Monday, March 27, 2006

Corporate Retiree Health Benefits Continue To Be Scaled Back

Sylvester J. Schieber, director of U.S. benefits consulting at Watson Wyatt Worldwide, writes that the combination of rising health care costs and Medicare coverage means that retiree benefits, as we know them, are disappearing.
As Medicare begins to cover prescription drugs in 2006, the biggest gap in medical benefits for most retirees will be filled. For those 65 and older, coverage from their former employer may no longer be necessary. The large-scale trend away from employer-provided retiree medical benefits not only will continue; it's likely to accelerate.
While the bottom line is that U.S. companies that finance retiree medical benefits are at a competitive disadvantage compared to other companies in their industry that do not offer the benefits so that, over the long term, the inability to compete on costs may inevitably threaten the viability of any company that provides rich retiree health benefits, there is still a need for insurance coverage by those who retire before age 65. "Our challenge is to develop alternate approaches for workers to accumulate assets to cover their insurance and out-of-pocket health costs during retirement, but to do so in affordable and sustainable ways that allow U.S. companies to compete and continue to serve the needs of future retirees."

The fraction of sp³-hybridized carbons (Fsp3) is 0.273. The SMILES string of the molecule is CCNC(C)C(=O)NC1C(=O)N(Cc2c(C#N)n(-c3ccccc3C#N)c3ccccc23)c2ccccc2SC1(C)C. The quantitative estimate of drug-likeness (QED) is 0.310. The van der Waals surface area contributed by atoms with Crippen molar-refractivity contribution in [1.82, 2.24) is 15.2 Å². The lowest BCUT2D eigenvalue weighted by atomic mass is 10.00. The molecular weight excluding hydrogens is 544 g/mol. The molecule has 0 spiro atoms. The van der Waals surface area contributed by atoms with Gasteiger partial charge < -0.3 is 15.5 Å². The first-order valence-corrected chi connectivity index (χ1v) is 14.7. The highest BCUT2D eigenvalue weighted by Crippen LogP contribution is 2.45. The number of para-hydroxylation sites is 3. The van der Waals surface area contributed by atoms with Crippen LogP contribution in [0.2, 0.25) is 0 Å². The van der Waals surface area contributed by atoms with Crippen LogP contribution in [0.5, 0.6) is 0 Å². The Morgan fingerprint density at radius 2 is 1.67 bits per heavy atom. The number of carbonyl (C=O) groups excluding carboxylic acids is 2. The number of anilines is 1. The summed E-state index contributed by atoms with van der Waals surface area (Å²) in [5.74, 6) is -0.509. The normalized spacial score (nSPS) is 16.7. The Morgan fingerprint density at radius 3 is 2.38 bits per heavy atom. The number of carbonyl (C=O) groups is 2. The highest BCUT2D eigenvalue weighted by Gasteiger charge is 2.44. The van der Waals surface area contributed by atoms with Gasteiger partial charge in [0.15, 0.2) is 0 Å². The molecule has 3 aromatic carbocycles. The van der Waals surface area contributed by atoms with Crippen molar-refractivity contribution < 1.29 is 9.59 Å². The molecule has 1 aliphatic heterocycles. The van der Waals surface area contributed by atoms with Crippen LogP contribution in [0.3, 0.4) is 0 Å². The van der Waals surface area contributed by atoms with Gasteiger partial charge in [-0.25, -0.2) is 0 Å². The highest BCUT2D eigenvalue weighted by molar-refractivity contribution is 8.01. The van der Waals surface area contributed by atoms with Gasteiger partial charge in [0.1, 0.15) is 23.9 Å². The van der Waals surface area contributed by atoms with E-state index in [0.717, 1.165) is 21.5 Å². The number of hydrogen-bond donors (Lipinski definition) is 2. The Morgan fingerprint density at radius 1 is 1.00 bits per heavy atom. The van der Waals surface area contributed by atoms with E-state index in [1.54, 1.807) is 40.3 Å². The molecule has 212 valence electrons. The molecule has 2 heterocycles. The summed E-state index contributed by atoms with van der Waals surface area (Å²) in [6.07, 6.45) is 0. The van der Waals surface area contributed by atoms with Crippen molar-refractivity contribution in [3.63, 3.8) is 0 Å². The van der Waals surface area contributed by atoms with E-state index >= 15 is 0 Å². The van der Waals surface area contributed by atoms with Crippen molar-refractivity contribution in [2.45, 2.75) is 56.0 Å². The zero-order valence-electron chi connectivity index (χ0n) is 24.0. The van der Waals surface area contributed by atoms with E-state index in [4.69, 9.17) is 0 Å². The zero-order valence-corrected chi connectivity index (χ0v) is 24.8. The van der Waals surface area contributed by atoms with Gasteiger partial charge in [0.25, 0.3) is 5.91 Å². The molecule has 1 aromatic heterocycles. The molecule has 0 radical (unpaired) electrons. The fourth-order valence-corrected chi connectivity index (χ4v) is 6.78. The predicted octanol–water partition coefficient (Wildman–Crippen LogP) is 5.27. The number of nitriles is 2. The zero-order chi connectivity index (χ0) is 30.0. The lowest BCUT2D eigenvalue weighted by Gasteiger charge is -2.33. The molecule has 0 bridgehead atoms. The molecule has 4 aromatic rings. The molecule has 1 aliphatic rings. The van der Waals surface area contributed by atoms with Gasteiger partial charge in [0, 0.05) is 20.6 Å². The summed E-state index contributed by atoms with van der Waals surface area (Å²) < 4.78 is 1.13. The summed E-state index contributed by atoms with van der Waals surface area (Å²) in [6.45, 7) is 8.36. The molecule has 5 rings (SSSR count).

Source: "Retiree medical benefits-past, present and future" Employee Benefit News (March 2006)

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